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Strength-based assessment for future violence risk: a retrospective validation study of the Structured Assessment of PROtective Factors for violence risk (SAPROF) Japanese version in forensic…

Overview of attention for article published in Annals of General Psychiatry, January 2018
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Title
Strength-based assessment for future violence risk: a retrospective validation study of the Structured Assessment of PROtective Factors for violence risk (SAPROF) Japanese version in forensic psychiatric inpatients
Published in
Annals of General Psychiatry, January 2018
DOI 10.1186/s12991-018-0175-5
Pubmed ID
Authors

Hiroko Kashiwagi, Akiko Kikuchi, Mayuko Koyama, Daisuke Saito, Naotsugu Hirabayashi

Abstract

The Structured Assessment of PROtective Factors for violence risk (SAPROF) was recently developed as a strength-based addition to the risk assessment of future violent behavior. We examined the interrater reliability and predictive accuracy of the SAPROF for violence in forensic mental health inpatient units in Japan. This retrospective record study provides an initial validation of the SAPROF in a Japanese sample of 95 forensic psychiatric inpatients from a complete 2008-2013 cohort. Violent outcomes were assessed 6 and 12 months after hospitalization. We observed moderate-to-good interrater reliability for the SAPROF total score and the internal factors, motivational factors, external factors, and the Final Protection Judgment scores. According to a receiver operating characteristic analysis, the SAPROF total score and all subscale scores predicted violence at both 6 and 12 months after hospitalization with high accuracy. Furthermore, the predictive validity of a combination of the SAPROF with the Historical Clinical Risk Management-20 (HCR-20) outperformed that of the HCR-20 alone. The results provide evidence of the value of considering protective factors in the assessment of future violence risk among Japanese forensic psychiatric inpatients. The SAPROF might allow for a more balanced assessment of future violence risk in places where the population rates of violent crime are low, such as Japan, but a validation study in a different setting should confirm this. Moreover, future studies should examine the effectiveness of treatment and promoting community re-integration on motivating patients and treatment staff.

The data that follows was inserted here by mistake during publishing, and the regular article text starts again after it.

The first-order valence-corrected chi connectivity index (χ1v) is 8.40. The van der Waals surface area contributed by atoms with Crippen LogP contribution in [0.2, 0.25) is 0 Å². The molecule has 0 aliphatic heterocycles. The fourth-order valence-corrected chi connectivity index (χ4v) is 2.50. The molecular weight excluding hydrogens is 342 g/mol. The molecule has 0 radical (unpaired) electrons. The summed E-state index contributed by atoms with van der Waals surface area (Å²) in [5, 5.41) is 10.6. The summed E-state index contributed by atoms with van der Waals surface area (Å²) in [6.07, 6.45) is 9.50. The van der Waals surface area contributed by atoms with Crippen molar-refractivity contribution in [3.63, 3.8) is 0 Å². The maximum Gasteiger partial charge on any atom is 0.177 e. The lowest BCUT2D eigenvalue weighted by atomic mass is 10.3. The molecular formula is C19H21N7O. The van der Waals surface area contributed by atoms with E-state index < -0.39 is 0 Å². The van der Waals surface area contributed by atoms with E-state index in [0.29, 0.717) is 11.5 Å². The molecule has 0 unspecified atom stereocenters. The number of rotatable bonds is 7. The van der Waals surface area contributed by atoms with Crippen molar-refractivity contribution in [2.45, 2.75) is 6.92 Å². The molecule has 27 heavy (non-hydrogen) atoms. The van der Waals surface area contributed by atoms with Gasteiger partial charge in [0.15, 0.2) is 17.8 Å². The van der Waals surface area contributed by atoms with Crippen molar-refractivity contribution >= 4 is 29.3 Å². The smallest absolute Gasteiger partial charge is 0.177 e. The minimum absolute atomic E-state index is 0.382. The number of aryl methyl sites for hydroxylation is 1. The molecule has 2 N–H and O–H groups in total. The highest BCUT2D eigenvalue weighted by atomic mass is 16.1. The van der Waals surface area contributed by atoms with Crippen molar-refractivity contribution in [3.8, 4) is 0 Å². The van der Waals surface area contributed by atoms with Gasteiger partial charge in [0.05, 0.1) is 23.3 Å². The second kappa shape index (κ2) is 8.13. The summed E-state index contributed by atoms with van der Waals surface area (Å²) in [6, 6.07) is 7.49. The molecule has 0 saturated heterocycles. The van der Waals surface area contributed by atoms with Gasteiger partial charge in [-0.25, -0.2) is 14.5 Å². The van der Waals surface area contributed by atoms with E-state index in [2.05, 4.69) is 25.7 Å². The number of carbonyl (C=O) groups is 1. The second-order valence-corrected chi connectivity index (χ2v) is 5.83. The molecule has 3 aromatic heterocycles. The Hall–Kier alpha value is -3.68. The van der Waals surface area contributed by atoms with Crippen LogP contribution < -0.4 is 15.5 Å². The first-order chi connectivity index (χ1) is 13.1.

Twitter Demographics

The data shown below were collected from the profile of 1 tweeter who shared this research output. Click here to find out more about how the information was compiled.

Mendeley readers

The data shown below were compiled from readership statistics for 36 Mendeley readers of this research output. Click here to see the associated Mendeley record.

Geographical breakdown

Country Count As %
Unknown 36 100%

Demographic breakdown

Readers by professional status Count As %
Student > Ph. D. Student 7 19%
Student > Bachelor 5 14%
Student > Doctoral Student 4 11%
Student > Postgraduate 3 8%
Student > Master 3 8%
Other 4 11%
Unknown 10 28%
Readers by discipline Count As %
Psychology 11 31%
Medicine and Dentistry 4 11%
Nursing and Health Professions 3 8%
Social Sciences 3 8%
Computer Science 2 6%
Other 2 6%
Unknown 11 31%

Attention Score in Context

This research output has an Altmetric Attention Score of 1. This is our high-level measure of the quality and quantity of online attention that it has received. This Attention Score, as well as the ranking and number of research outputs shown below, was calculated when the research output was last mentioned on 04 February 2018.
All research outputs
#15,955,788
of 19,867,404 outputs
Outputs from Annals of General Psychiatry
#318
of 469 outputs
Outputs of similar age
#289,094
of 389,991 outputs
Outputs of similar age from Annals of General Psychiatry
#1
of 1 outputs
Altmetric has tracked 19,867,404 research outputs across all sources so far. This one is in the 11th percentile – i.e., 11% of other outputs scored the same or lower than it.
So far Altmetric has tracked 469 research outputs from this source. They typically receive a little more attention than average, with a mean Attention Score of 6.5. This one is in the 23rd percentile – i.e., 23% of its peers scored the same or lower than it.
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